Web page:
The Overtraining Syndrome: Are You Overtrained?

When was the last time you took a day off for rest and recovery? Can't remember? You might be on the brink of overtraining. Find out more about the symptoms and when you need to take time off...
Overtraining occurs when athletes try too hard to improve performance and train beyond the body's ability to recover. Without recovery, the body is repeatedly stressed to the point where rest is no longer adequate to allow for recovery. When this takes place for weeks or even months, this is called the "overtraining syndrome".

The overtraining syndrome is the name given to all of the symptoms that occur due to overtraining. These symptoms include:

  • Pain in muscles & joints
  • Washed-out feeling, tired, drained, lack of energy, fatigue
  • Headaches
  • Inability to relax, twitchy, fidgety
  • Unquenchable thirst, dehydration
  • Lowered resistance to common illnesses; colds, sore throat, etc.
  • Moody, irritable
  • Altered sleep patterns
  • Depression
  • Loss of competitive desire
  • Decreased appetite
  • Weight loss
  • Persistent muscle soreness
  • Increased occurrence of injuries

As you can see, overtraining is not a laughing matter. It has affected almost everyone who has stepped foot in a gym at one point or another. It should be taken into consideration when creating a workout plan of any sort.


Why Does Overtraining Occur?

Most of the time, overtraining occurs because people train or do the same activity targeting a muscle group that hasn't fully recovered. Other times, it's from the lack of nutrients and calories to rebuild what you body broke down through exercise.

Example: Lets say that you worked out your back on Monday. Your biceps had a good workout from that and are still recovering when you work out your biceps on Tuesday. Since your biceps are still recovering and you worked them out anyways, this is putting your biceps in an overtrained state. Because this only happened this one time and the degree of overtraining isn't that great, a few days of rest would easily allow your body to bounce back and get out of the overtrained state.

If you don't allow for your arms to rest and continue breaking them down further while not giving them adequate time for rest and recovery, then the overtraining syndrome will occur. Once the overtraining syndrome occurs, you will experience symptoms and recovering from the overtraining syndrome will take longer. The amount of rest required to get out of the overtraining syndrome varies from person to person.

Factors that influence this are:

  • How efficient your body is at recovering
  • The amount of food you are consuming for your body to use for repair and growth
  • How much sleep you are giving your body.
With all of these factors in place, you will recover from the overtraining syndrome more rapidly.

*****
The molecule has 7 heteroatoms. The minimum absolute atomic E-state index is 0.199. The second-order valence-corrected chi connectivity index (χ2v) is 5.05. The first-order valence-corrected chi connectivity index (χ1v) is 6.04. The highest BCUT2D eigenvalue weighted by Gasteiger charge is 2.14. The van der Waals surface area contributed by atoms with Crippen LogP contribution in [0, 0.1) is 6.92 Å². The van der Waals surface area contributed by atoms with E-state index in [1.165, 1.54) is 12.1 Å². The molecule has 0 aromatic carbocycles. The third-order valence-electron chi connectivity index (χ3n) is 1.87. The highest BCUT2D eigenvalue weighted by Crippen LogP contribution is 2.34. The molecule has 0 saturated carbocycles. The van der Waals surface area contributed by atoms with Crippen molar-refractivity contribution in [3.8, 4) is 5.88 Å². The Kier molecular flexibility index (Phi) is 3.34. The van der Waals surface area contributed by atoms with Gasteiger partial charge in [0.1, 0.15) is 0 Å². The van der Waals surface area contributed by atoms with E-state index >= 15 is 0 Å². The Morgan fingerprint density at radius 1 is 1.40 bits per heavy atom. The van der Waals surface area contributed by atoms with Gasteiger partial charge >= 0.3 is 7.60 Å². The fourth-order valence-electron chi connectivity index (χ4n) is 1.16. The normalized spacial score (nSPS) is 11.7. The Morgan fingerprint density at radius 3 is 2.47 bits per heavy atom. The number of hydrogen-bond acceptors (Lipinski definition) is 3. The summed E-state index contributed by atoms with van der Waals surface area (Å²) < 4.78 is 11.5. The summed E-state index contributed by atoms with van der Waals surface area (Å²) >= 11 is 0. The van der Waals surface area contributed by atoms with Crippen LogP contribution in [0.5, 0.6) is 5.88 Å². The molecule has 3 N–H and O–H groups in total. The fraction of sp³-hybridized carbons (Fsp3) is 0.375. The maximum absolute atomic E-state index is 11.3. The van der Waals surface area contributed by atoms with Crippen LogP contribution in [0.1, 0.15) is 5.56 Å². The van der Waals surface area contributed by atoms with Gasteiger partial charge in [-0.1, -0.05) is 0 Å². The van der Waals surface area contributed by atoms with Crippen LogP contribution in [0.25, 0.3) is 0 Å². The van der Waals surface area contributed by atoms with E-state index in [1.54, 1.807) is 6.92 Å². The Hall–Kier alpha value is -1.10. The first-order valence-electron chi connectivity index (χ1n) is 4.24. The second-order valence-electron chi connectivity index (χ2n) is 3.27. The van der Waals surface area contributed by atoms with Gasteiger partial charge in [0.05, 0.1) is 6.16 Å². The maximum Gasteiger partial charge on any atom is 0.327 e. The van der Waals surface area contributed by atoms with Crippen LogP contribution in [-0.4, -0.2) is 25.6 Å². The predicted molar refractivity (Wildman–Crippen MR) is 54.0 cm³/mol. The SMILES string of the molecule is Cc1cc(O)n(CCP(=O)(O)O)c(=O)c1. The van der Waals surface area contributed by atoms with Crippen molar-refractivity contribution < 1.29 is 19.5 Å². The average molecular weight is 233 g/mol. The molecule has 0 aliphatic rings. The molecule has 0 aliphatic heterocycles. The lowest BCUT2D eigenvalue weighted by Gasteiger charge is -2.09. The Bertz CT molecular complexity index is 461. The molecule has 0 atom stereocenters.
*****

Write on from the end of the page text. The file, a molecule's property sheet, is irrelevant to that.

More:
How Do I Recover If I Am Overtrained?

If you are in an overtrained state and have overtraining syndrome, rest is key to recovering. Depending on how long your body was in an overtrained state, you might only need 3-5 days of rest without stressful activity. If you were in an overtrained state for much longer, you will have to increase your rest days accordingly. It is impossible to tell you exactly how long you need to rest due to the fact that everyone is different.

A good diet that gives your body a surplus amount of calories and an adequate amount of sleep will increase your rate of recovery. Also, a multivitamin and lots of vitamin C will help your immune system to recover from the overtraining syndrome.


How Do I Prevent Overtraining?

Making a workout plan that will give you adequate rest to heal, repair, and grow can prevent overtraining. Take into consideration how many days a week you are working out and how many times a week you are hitting each muscle group. It is wise to rest at least one day a week, no matter how light your weight training may be. It is also recommended that you don't work each muscle group more than two days a week (unless you are doing a special program that calls for you to do so).

Another way to prevent overtraining is by making sure you are getting enough sleep. Bodybuilders everywhere swear by at least eight hours of sleep each night. For children, nine hours is recommended. Steve Reeves used to sleep 13 hours each day while he prepared for his contests! Even back then, bodybuilders knew that you grew outside of the gym while you were resting, not inside while you were breaking down your body.

The final, and probably the most important prevention method, is to make a diet that will allow your body the nutrients it needs in order to meet the demands that exercise has placed on it. Getting enough protein in your diet is the first place to start.

As Skip La Cour says, "Muscle is protein, and protein is muscle". Because of this, it is recommended that you take in 1-2 grams of protein per pound of bodyweight each day. This will give your body the building blocks it needs to repair it and become bigger than it was before.

As for carbohydrates, make sure you are consuming enough so that your body is burning either fats or carbohydrates for an energy source and not protein or amino acids. With fats, at least consume enough for your body to carry on with its hormonal and bodily functions.

And remember, growth takes place outside of the gym and in the kitchen!

References

SportsMed Web, Overtraining Syndrome.

Sports Medicine with Elizabeth Quinn, Symptoms of Overtraining Syndrome.

Applied Knowledge is Power,